from the Meadowlands Publicity Department
East Rutherford, NJ — Manhardt may very well be the dark horse candidate in the Presidential Series at the Meadowlands.
Trainer Jim Eaton admits to being skeptical about Manhardt’s potential after he and longtime partner Robert Silberberg, a CPA, purchased the colt for $40,000 at the 2006 Harrisburg Mixed Sale. He had expected the bidding to go considerably higher on the son of Western Ideal.
“Our price range is about $30,000 to $70,000,” Eaton said. “When we got him for $40,000 we looked at each other and wondered what was wrong with him. We didn’t expect him to turn out like this, and we were very happy with his numbers last year. It’s been a pleasant surprise to say the least.
“He’s been very consistent, and I think he’s grown up and filled out from when we first got him. It was just the natural 3- to 4-year-old progression.”
Manhardt won eight of 27 starts and $157,965 during his 4-year-old season in 2007. Although he was a consistent check-earner in the free for all ranks in Chicago, Manhardt surprised his trainer when he rallied to win his division of the Presidential last week in 1:51.3. On Saturday night, he will face Jilliby Generator and Mr Feelgood in the $50,000 second leg of the series.
“I don’t think the Presidential has come up quite as strong as it has been, but on the other hand most of the real tough ones were in the other division last week,” he said. “I thought if he got a trip he’d make a good showing. I didn’t expect him to win. The horse had a lot of pace once he got through. We did get kind of lucky because he never had to leave the rail.
“We had shipped him out there the Sunday before, we jogged him on Monday and I trained him pretty well on Tuesday,” he continued. “He had kind of a stressful week, and now with the trip over the track he should be even better.”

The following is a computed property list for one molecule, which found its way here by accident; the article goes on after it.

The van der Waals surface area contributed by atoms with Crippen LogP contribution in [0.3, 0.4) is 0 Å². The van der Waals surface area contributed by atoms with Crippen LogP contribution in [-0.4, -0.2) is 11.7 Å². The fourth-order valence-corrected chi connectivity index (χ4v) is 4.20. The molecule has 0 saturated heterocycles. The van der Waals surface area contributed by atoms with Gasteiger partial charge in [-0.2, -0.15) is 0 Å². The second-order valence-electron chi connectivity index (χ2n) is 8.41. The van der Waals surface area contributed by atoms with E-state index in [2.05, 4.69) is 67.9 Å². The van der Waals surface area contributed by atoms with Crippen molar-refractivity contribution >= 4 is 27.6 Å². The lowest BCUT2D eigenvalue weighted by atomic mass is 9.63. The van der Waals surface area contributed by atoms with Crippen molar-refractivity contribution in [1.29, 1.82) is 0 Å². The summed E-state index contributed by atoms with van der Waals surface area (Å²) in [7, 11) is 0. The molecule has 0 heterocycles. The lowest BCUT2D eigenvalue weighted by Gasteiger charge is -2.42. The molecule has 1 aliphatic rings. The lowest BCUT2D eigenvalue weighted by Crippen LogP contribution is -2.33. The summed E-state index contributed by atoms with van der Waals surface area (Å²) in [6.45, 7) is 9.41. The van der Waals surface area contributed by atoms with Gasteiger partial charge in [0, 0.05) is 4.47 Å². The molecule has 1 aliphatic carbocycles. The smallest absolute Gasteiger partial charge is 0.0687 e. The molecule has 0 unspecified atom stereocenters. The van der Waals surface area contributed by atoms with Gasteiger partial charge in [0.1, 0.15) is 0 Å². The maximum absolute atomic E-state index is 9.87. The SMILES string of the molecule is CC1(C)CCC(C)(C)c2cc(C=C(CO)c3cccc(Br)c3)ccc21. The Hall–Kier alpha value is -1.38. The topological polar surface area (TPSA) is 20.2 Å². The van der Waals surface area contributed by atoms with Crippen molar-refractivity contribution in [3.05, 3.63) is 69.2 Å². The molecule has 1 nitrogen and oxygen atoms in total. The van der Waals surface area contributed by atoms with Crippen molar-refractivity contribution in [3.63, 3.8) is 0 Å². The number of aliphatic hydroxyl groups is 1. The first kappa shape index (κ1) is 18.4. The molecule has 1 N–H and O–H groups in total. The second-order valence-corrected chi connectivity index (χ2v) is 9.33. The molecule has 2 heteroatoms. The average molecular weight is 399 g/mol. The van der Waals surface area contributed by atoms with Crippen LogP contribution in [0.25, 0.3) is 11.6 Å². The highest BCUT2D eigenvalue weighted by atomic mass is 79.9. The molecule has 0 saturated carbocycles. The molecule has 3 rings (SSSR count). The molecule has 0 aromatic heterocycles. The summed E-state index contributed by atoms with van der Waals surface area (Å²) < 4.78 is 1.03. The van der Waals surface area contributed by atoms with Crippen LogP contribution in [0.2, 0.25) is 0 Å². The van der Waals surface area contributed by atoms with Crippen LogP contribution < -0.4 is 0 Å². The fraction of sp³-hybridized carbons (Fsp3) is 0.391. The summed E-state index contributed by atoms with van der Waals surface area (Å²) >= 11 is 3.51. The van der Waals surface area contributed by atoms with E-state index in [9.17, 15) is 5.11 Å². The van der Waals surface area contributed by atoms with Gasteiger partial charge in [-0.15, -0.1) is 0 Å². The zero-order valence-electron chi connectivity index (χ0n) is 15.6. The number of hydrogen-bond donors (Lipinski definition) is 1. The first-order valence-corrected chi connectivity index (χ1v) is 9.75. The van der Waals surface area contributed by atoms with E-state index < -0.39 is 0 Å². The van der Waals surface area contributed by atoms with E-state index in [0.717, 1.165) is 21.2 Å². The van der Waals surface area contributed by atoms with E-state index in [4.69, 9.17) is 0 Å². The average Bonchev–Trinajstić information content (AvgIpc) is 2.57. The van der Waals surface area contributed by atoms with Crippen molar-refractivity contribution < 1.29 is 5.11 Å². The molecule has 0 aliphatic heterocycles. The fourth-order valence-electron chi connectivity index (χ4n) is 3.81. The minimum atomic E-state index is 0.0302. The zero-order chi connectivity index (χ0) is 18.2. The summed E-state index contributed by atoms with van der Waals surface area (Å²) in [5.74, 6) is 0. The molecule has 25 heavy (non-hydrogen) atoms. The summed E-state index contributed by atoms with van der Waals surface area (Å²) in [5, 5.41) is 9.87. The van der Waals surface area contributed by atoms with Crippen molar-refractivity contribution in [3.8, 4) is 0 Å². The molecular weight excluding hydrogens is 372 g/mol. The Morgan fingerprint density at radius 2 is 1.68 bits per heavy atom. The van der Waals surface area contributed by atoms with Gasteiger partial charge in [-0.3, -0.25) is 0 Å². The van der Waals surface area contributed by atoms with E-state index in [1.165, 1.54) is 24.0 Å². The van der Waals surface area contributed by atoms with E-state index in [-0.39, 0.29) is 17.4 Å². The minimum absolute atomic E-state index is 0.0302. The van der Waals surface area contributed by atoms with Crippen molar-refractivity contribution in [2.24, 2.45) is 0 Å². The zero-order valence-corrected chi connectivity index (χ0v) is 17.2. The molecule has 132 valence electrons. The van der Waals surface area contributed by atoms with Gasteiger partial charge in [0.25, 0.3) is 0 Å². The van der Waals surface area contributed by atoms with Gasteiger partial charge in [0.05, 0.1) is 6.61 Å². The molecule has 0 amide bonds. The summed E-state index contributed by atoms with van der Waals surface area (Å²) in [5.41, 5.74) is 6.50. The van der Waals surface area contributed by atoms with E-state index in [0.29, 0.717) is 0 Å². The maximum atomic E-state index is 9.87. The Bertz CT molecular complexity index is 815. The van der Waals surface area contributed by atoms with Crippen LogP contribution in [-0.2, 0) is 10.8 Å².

Eaton also has a pair of pacers entered in the Clyde Hirt Series on Friday night at the Meadowlands.
Kinnick finished third in the opening round of the Clyde Hirt after a three-week layoff. A $27,000 yearling purchase, the 4-year-old son of Cole Muffler has finished third or better in 13 of 25 career starts.
“Kinnick hadn’t raced in a while prior to the first leg of the Clyde Hirt Series,” he noted. “He tied up and that was something he’s never done before. I had to scratch him sick so we could figure it out and get him in better shape to ship out there. We can treat it with medication and turning them out helps, too.”
Kinnick drew into the toughest of the Clyde Hirt divisions this week. Panaramic Art, winner of 16 straight races, is among the competitors he will face in the fourth race.
“I thought he raced well in his first start over the Meadowlands,” Eaton continued. “That series has come up tougher this year than it has in the past. With post 10 and Panaramic Art on the rail, I think we’re looking for a check. He’s also in the Sr. Trendsetter Series.”
Eaton’s other Clyde Hirt entrant, Kings Road, is more seasoned than his stablemate with 45 career starts, but he has been more of a challenge to work with.
“He’s a very fast horse, but he’s a bit of a head case,” he said. “He grabs on and went through spells where he was almost unmanageable. I tried everything, then went back to a regular bridle and driver Dale Hiteman worked with him to get him to sit in a hole in a race. Finally, after about eight to 10 starts like that, the horse started coming around and behaving himself.”
Kings Road closed from tenth at the top of the stretch to finish fourth in the Clyde Hirt last week. He drew better this week and will leave from post four in race 10 on Friday night.
“I was very happy with the way Kings Road raced last week,” Eaton said. “He sat last most of the mile, tenth in an 11-horse field. Once he got loose he had quite a lot of go. He’s another one that probably just needed a start over the Meadowlands track and he draws better on Saturday.”
Eaton is stabled at Balmoral Park outside Chicago, Illinois. He sent a small string of horses with his assistant Scott Henning to compete in the winter series at the Meadowlands. United States Trotting Association President Phil Langley is among Eaton’s roster of owners.
Eaton’s biggest success recently is Thisbigdogwilfight, a $7,000 yearling who has banked $439,064.
“He made $244,348 (in Chicago) last year and in our purse situation, that is pretty good,” Eaton said. “Three weeks ago I thought we were a cinch to get slots here in Illinois because they were looking for something to bail out the Chicago Transit Authority. They were going to get Chicago a land-based casino and the tracks were going to be tied into that. But now they have come up with another plan, so now it’s on the back burner.”